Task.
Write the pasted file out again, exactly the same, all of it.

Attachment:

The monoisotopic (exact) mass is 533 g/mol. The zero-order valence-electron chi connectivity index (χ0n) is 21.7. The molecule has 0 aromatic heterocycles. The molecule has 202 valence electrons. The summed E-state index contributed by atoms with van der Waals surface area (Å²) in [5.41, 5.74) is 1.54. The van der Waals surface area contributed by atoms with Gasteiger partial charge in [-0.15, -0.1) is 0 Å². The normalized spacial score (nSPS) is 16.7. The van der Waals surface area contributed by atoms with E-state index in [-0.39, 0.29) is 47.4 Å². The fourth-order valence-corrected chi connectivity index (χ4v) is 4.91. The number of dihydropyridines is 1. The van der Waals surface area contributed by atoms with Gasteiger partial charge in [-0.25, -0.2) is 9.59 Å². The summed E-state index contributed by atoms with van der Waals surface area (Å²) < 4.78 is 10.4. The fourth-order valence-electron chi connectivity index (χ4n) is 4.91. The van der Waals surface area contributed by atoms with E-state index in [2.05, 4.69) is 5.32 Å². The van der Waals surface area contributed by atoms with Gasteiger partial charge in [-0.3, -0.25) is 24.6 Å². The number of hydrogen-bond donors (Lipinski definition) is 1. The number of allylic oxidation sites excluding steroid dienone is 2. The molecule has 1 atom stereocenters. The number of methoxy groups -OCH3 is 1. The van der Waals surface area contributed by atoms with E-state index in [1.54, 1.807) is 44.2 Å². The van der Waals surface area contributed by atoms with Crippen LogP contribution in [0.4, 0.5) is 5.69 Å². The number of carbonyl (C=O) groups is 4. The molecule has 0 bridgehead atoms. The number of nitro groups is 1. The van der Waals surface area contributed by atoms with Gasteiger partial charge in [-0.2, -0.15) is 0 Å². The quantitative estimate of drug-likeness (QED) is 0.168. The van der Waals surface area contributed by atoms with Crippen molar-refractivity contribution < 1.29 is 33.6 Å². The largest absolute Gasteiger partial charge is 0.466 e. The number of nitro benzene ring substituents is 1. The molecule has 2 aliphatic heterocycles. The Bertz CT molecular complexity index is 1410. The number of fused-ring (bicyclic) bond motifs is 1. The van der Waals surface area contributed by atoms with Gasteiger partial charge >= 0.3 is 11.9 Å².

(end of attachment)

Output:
The monoisotopic (exact) mass is 533 g/mol. The zero-order valence-electron chi connectivity index (χ0n) is 21.7. The molecule has 0 aromatic heterocycles. The molecule has 202 valence electrons. The summed E-state index contributed by atoms with van der Waals surface area (Å²) in [5.41, 5.74) is 1.54. The van der Waals surface area contributed by atoms with Gasteiger partial charge in [-0.15, -0.1) is 0 Å². The normalized spacial score (nSPS) is 16.7. The van der Waals surface area contributed by atoms with E-state index in [-0.39, 0.29) is 47.4 Å². The fourth-order valence-corrected chi connectivity index (χ4v) is 4.91. The number of dihydropyridines is 1. The van der Waals surface area contributed by atoms with Gasteiger partial charge in [-0.25, -0.2) is 9.59 Å². The summed E-state index contributed by atoms with van der Waals surface area (Å²) < 4.78 is 10.4. The fourth-order valence-electron chi connectivity index (χ4n) is 4.91. The van der Waals surface area contributed by atoms with E-state index in [2.05, 4.69) is 5.32 Å². The van der Waals surface area contributed by atoms with Gasteiger partial charge in [-0.3, -0.25) is 24.6 Å². The number of hydrogen-bond donors (Lipinski definition) is 1. The number of allylic oxidation sites excluding steroid dienone is 2. The molecule has 1 atom stereocenters. The number of methoxy groups -OCH3 is 1. The van der Waals surface area contributed by atoms with E-state index in [1.54, 1.807) is 44.2 Å². The van der Waals surface area contributed by atoms with Crippen LogP contribution in [0.4, 0.5) is 5.69 Å². The number of carbonyl (C=O) groups is 4. The molecule has 0 bridgehead atoms. The number of nitro groups is 1. The van der Waals surface area contributed by atoms with Gasteiger partial charge in [-0.2, -0.15) is 0 Å². The quantitative estimate of drug-likeness (QED) is 0.168. The van der Waals surface area contributed by atoms with Crippen molar-refractivity contribution < 1.29 is 33.6 Å². The largest absolute Gasteiger partial charge is 0.466 e. The number of nitro benzene ring substituents is 1. The molecule has 2 aliphatic heterocycles. The Bertz CT molecular complexity index is 1410. The number of fused-ring (bicyclic) bond motifs is 1. The van der Waals surface area contributed by atoms with Gasteiger partial charge >= 0.3 is 11.9 Å².